A study conducted by University of Limerick researchers highlights the importance of heroism in everyday life. The research team at the Department of Psychology, UL designed a series of experimental studies to reveal the most defining features of heroism. Over 189 respondents from 25 countries were surveyed about what they believed to be the most important features and functions of heroes. 66% reported to have at least 1 hero and identified a range of heroic characteristics including; bravery, moral integrity, honesty, self-sacrifice, protecting others and conviction.
Lead researcher, Elaine Kinsella, explains; “When the research participants were asked to define heroic characteristics, they emphasized the need for evidence of self-sacrifice and moral integrity.”
Ms Kinsella added; “The term hero is universal and understood to provide important physical, psychological, and social benefits to people. Our research found that the definition of what it means to be a hero has changed over time. Traditional descriptions referred to heroes in masculine terms and often described those who risk their own lives to help others. Our research found that heroes are described as having positive and likeable attributes such as honesty, selflessness, inspiration and altruism. Although many types of heroes exist the most frequently mentioned hero is one’s mother. As well as the more traditional physical-risk hero, our research shows that the term hero refers to people who demonstrate courage and conviction in pursuit of ideas that serve the greater good.”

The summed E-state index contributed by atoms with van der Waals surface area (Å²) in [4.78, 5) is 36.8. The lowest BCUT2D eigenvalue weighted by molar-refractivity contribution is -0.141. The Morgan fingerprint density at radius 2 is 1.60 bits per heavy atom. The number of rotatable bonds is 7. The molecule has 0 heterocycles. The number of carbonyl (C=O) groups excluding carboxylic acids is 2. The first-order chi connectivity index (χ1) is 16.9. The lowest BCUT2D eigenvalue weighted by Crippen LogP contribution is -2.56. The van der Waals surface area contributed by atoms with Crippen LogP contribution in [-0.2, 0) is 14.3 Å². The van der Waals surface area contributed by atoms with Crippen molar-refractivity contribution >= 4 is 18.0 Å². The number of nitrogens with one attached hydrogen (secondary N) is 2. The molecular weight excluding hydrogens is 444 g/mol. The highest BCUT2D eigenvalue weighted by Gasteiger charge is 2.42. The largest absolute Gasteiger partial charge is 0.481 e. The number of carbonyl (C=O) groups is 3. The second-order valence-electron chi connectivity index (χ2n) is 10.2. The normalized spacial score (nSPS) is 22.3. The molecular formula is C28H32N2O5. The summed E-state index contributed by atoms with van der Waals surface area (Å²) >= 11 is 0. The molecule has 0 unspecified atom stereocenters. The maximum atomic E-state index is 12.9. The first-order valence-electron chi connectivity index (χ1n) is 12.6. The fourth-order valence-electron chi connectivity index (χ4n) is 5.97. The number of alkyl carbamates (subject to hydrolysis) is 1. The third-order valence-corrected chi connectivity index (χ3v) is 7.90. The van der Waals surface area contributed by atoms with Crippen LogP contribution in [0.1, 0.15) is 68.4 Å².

A related survey* of university students undertaken by the same research team found that 88% believed that that heroes are still relevant today and 82% believe they are more important during societal crises.
This research was conducted by Dr Eric Igou, Dr Timothy Ritchie and Elaine Kinsella, Department of Psychology, University of Limerick.
*2012 survey of 212 university students undertaken by Kinsella, Ritchie & Igou, University of Limerick